Too many prisons make bad people worse. There is a better way


“DO YOU want a coffee?” It is a chilly morning on the ferry to Bastoy, an island prison in Norway. Two burly ferrymen greet a visiting journalist with a hot drink. Asked if they work for a local ferry company, they reply: “No, we are prisoners.” One is serving 14 years for attempted murder. The other, nine years for “drugs and violence”. The ferry is moored and there is no one around. Either man could easily make a run for it. But neither does. Hardly anyone tries to escape from Bastoy.

It has been called the “world’s nicest prison”, but this misses the point. The rooms are pleasant enough. The inmates can wander where they like on the island, go cross-country skiing in the winter and fish in the summer. So long as they keep it tidy they can enjoy the beach (see picture). Yet what is most unusual about Bastoy is not that it treats prisoners like human beings, but that it treats them like adults.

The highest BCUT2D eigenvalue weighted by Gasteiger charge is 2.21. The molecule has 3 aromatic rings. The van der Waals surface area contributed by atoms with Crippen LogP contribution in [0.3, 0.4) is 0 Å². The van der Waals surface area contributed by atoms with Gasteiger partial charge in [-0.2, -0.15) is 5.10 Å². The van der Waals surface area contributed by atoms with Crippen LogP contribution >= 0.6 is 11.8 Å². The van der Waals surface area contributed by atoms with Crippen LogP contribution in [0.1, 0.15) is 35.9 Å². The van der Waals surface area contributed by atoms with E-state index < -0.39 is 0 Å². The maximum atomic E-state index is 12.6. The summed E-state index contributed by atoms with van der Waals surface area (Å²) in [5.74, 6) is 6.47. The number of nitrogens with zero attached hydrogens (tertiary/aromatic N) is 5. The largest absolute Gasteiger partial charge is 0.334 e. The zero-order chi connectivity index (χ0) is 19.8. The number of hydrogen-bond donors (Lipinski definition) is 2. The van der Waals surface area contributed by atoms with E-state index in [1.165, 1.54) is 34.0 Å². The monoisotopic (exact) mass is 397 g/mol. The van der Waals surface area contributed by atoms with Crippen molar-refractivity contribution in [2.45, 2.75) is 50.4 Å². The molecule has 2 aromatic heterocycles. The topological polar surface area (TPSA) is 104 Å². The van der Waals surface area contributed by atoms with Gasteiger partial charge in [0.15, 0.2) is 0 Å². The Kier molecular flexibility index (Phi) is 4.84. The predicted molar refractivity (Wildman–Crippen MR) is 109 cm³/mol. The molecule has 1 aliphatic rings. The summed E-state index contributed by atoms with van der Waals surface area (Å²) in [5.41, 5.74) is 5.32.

Prisons in other parts of the world try to stop inmates from laying hands…

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